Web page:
Sir Edwin Henry Landseer (1802/3?-1873), the favourite painter of Queen Victoria. He was famous for his representations of animals.

Look at this fabulous portrait of Eos, the favourite greyhound of Prince Albert (pictured alongside Prince Albert’s hat and gloves). I am afraid I cannot find an ingenious enough compliment to the royal patron or indeed words to describe this masterpiece of a hat.

261054-1331571101 landseer eos greyhound
Edwin Henry Landseer (1802/3?-1873) – Eos (1841) (Photo Credit: Royal Collection Trust)

Punch will be happy to supply newspaper critics with similar directions for “doing” all the principal painters in similar style. Unfortunately the author of the original Punch article is no more around, but if any readers have such requests they can leave comments below and I will try my best to supply suitable directions in similar style.

And here are a few excerpts from a very serious review of a painting by John Rogers Herbert published in The Morning Post on 14 May 1845, as quoted in Punch. Victorian art criticism at its best.

“There is a want of modulative melody in its colours and mellowness in its hand, pushed to an outré simplicity in the plainness and ungrammatical development of its general effect. The handling is firm and simple, though in the drapery occasionally too square and inflexile.”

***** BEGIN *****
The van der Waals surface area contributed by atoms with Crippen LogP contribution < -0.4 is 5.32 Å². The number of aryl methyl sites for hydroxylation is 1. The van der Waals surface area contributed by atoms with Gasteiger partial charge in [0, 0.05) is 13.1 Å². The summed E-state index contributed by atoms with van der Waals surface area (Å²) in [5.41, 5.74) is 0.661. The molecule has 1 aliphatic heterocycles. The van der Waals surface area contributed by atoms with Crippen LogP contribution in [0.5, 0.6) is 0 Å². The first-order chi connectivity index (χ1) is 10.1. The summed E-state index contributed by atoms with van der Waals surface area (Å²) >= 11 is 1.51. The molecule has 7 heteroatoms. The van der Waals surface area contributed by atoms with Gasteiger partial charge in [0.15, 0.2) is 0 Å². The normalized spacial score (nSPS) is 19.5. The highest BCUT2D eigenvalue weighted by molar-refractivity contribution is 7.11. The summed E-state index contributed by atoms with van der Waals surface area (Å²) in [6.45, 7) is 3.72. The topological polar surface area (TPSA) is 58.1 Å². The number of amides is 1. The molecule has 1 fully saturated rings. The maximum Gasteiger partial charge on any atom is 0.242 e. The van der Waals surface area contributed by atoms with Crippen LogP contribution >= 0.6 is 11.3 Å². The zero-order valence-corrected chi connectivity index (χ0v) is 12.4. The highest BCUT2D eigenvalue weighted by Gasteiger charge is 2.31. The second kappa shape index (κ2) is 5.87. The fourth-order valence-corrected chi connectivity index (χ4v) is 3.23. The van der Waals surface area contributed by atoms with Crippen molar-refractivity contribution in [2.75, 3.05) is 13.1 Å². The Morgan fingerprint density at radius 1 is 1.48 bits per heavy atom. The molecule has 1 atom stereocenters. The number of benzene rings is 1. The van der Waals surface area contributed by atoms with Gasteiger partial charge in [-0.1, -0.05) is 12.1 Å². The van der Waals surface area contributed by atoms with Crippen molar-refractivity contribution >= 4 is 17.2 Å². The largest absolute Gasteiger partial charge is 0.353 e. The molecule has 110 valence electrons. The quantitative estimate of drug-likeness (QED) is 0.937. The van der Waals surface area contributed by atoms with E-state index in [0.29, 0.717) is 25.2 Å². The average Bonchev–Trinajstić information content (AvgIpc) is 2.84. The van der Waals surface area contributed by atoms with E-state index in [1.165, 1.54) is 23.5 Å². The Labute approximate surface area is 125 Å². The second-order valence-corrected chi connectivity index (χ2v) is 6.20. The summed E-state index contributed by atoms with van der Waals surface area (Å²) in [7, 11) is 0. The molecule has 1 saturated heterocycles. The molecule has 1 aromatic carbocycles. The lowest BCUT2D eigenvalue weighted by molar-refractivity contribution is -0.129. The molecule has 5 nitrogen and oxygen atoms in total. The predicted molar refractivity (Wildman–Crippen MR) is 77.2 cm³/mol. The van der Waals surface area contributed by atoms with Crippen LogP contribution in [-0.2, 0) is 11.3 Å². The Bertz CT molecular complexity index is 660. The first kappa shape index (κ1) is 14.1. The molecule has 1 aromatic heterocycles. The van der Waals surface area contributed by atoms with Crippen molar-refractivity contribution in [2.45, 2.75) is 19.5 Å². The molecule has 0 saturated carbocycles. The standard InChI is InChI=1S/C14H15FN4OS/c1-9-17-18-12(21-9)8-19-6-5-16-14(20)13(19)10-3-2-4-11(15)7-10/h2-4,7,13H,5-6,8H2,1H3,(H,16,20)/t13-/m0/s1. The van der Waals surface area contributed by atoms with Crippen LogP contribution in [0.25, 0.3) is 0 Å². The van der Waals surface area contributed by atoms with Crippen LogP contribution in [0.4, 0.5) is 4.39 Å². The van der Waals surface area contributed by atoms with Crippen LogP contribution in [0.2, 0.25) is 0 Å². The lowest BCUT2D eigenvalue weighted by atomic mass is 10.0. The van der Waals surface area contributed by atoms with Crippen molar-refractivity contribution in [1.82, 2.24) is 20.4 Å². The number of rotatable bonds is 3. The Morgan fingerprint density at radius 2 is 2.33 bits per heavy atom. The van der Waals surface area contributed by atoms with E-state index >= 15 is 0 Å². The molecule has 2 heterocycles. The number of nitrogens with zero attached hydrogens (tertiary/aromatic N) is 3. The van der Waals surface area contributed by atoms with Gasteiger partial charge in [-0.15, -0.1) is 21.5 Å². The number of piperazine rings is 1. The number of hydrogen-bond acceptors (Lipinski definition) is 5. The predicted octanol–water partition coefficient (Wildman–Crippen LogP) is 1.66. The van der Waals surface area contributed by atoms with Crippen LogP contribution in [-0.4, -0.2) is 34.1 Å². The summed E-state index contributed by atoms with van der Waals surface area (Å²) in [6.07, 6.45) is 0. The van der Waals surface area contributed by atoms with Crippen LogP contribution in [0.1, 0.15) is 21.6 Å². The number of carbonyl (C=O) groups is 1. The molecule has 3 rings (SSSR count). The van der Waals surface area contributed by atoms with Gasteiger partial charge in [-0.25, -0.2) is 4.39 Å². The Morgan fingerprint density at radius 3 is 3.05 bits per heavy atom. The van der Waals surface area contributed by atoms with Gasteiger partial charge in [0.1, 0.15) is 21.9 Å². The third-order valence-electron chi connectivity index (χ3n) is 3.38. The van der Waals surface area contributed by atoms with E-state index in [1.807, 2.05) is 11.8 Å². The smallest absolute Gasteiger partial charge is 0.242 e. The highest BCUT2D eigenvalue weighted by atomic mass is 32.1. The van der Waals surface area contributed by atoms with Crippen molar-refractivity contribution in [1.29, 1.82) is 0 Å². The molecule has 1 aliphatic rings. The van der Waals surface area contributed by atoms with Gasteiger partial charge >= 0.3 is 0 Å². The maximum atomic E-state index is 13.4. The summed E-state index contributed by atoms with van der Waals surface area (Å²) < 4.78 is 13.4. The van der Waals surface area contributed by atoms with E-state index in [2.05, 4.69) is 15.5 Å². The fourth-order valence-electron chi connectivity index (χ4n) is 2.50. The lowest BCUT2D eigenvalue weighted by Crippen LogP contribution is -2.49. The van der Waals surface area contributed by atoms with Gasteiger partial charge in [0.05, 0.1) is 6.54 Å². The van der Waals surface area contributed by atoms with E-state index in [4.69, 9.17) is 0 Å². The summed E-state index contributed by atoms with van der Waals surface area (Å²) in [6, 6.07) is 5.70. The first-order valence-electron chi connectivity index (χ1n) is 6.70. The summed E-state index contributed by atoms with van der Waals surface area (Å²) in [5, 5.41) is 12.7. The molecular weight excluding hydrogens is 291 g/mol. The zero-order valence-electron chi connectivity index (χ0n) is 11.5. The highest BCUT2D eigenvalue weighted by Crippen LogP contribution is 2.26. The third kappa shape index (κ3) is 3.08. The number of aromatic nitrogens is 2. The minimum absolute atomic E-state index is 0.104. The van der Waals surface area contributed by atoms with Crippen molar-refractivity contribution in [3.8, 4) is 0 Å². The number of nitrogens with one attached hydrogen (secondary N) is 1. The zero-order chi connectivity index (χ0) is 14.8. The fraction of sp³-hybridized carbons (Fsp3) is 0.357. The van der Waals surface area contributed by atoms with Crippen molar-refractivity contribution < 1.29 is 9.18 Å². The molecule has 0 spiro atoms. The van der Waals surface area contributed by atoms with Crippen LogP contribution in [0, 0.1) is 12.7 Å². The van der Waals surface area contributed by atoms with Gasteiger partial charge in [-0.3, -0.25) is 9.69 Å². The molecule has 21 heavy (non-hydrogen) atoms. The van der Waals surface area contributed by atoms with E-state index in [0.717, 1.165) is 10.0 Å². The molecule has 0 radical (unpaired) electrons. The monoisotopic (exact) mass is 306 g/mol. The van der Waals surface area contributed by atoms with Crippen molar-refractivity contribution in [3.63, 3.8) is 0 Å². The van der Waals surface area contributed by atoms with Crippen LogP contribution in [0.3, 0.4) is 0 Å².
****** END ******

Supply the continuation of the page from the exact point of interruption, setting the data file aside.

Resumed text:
“An ungainly group of sharp colour and clumsy forms, excepted by a few passages of natural grace.”

“The light and shade is neither scientific nor unaffected, and pure in its want of breadth.”

This is the canvas in question. If I understand this reviewer correctly, I disagree with him, I think… Hard to tell… But I like the painting.

Herbert, John Rogers, 1810-1890; Saint Gregory Teaching His Chant
John Rogers Herbert (1810-1890) – Saint Gregory teaching his Chant (1845) (Photo Credit: Royal Academy of Arts)

The article in Punch concludes:

We feel sure that, when the criticism of Art has reached its present high position, Art itself cannot long lag behind at the immeasurable distance which now separates the artist from the judge.

I am not sure if we are quite there yet.

I hope you enjoyed this guide.


This blog post and the original article on which it was based were written purely for entertainment purposes. I kept the original spelling and punctuation. All my comments are in black. I also added examples of paintings (image credits as indicated in the captions).


[1] Clarkson Frederick Stanfield had a son – George Clarkson Stanfield (1828-1878), also a painter, who was exhibiting at the Royal Academy since 1844 until 1876. As George was only 17 in 1845, when the article was published, Punch must have been referring to the father.

[2] Source:


Links, sources and further reading:

This is a link to RA website where you can access yearly catalogues of exhibitions of the Royal Academy of Arts.

Victorian Web website has tons of useful information about painters of the period

Nancy Langham-Hooper has a very interesting website dedicated to John Rogers Herbert. Check it out to learn more about this very talented but not well known Victorian painter.